KD: I didn’t find the first part dragged, but that could have been my internal tension about the deceit propelling the story rather than the story propelling itself. I also preferred the Edward that emerged once the truth was revealed. Amnesia goes with deceit for me – it makes the story feel shaky and tenuous – and so I found a bit more difficulty connecting to him in the first half. I was still delighted by him, but the post-revelation version of him was more compelling.

EBW: And let’s talk about our liar just a bit. What did you think of Cecilia? Ms. Quinn seems to want it both ways with her – it seems she’s prone to impulsive decisions (travel planning and fake marriages), but her life in Derbyshire with her father belies that. Love made her do it? For her brother? For Edward?

KD: That is a great question. I think duty to her brother made her do it, and duty is probably deeply tied to love. If Thomas is her only true family, then when all the other social or familial ties are severed in Derbyshire, the love would win out over duty to the estate and she would be compelled to go. I can also see the letter announcing Thomas’ illness to be a traumatic event so significant in her life that something snapped, as it were, and she made an out-of-character decision. I’m not sure if I’d classify it as “wanting it both ways”; more that sometime life creates circumstances where we are forced to act out of character.

EBW: Oh yes! I like that idea – that the letter and then the event taking place in Derbyshire with her father and Horace conspired to make her snap. I think you nailed it; I’m rethinking her character in light of that idea. Complacency is a hard habit to shake. When Edward woke up, so did she!

KD: In sense of a trope, this is brother’s best friend, which is one of my fictional catnips. It’s not always an auto-buy for me just based on the trope, but it is absolutely a premise that will make me take a closer look. It communicates a level of trust and relationship that makes me usually feel more grounded in the love story and I appreciate it. Is it a trope you normally like?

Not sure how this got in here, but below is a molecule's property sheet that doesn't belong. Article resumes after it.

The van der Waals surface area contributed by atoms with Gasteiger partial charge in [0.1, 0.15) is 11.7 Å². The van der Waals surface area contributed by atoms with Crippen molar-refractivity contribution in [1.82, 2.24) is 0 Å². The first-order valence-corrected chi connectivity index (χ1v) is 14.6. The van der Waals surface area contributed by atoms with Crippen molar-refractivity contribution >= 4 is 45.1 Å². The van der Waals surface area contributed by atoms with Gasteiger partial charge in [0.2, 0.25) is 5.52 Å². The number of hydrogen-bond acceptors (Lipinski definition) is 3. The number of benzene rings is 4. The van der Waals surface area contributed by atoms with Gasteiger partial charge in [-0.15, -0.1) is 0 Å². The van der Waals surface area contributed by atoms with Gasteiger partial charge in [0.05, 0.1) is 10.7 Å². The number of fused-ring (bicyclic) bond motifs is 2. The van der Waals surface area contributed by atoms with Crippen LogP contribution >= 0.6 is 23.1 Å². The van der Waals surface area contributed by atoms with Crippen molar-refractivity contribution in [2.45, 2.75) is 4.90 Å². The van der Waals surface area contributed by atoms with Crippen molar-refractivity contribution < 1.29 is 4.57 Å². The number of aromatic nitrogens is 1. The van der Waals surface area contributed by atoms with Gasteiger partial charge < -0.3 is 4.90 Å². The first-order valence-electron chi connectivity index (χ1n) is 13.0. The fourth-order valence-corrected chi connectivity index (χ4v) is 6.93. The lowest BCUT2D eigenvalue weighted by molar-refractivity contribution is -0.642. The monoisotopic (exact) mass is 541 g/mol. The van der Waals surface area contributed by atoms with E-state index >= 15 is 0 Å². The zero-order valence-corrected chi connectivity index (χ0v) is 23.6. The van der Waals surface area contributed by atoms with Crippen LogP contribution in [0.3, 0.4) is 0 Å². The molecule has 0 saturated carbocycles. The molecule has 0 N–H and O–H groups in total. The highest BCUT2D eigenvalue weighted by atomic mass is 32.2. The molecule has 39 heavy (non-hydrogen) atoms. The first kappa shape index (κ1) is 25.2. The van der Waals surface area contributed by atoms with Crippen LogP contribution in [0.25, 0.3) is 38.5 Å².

EBW: Hmmm… It’s not an auto-buy, but I like it. I loved the sneak peeks at the friendship between Edward and Thomas, and I particularly loved the snippets of the letters between Thomas and Cecilia, and then Thomas, Edward and Cecilia. It’s so clear that Thomas knows what’s happening between them and it’s a happy development. Well, wait – it was obvious to me. Did you feel the same?

KD: Absolutely. Dude totally knew what was going on and was probably into it on a level. He clearly loved his sister and Edward and didn’t discourage the connection.

EBW: I loved the snippets of the letters that marked the start of each chapter and wish there had been more of them. Did you like them as a plot device?

KD: I love letters when they’re as short as they were here – snippets and nothing more. I am not a fan of epistolary novels, but using them as a seasoning versus a main course was a lovely insight into their lives prior to the start of the book. In wanting more of them, does this connect to your wanting more of Edward and Thomas’ pre-book life? Would you have liked some contrast and seen Edward’s letters home?

EBW: YES! I ALWAYS WANT MORE! Backstory, love story, epilogues… in this case, particularly because Edward and Cecilia are half in love before they ever meet, I think Ms. Quinn really cheated the reader by not including more of their correspondence. Some of my favorite scenes/moments were the fake bickering between Edward and Thomas as he’s writing about Edward to Cecilia. Does that make sense? Edward is eavesdropping and inserting his own thoughts and Thomas is commenting on them.

KD: Makes total sense and I agree. I love really great dude friendships in books, so to only give us that in teases was disappointing

EBW: Since you’re also a JQ fan, do you feel like the Rokesby books have a slower, more nostalgic air about them than her other series? Though I enjoyed this story, I wish the book had a bit more urgency. It felt slow until the last quarter (for me, the best part) – did you feel that way?

KD: You know, I haven’t noticed a shift between other books and the Rokesby books. I’m not as much into action or drama in my romances – it’s why I tend to shy away from NA, for example, as I am anti-angst – so Ms. Quinn’s novels are like a cozy fictional home for me. My affection for the Bridgerton gang is deep and I really enjoyed getting to know the Smith-Smythes as well, but I suppose that quiet, nostalgic air you refer to is kind of how I felt during most of her works.

EBW: Should we talk about Thomas? WTF- I did not expect that! Without spoiling the storyline, were you happy with the resolution for this character? I wasn’t. It seemed like Ms. Quinn teased his awesomeness and then… It’s probably my least favorite part of the book.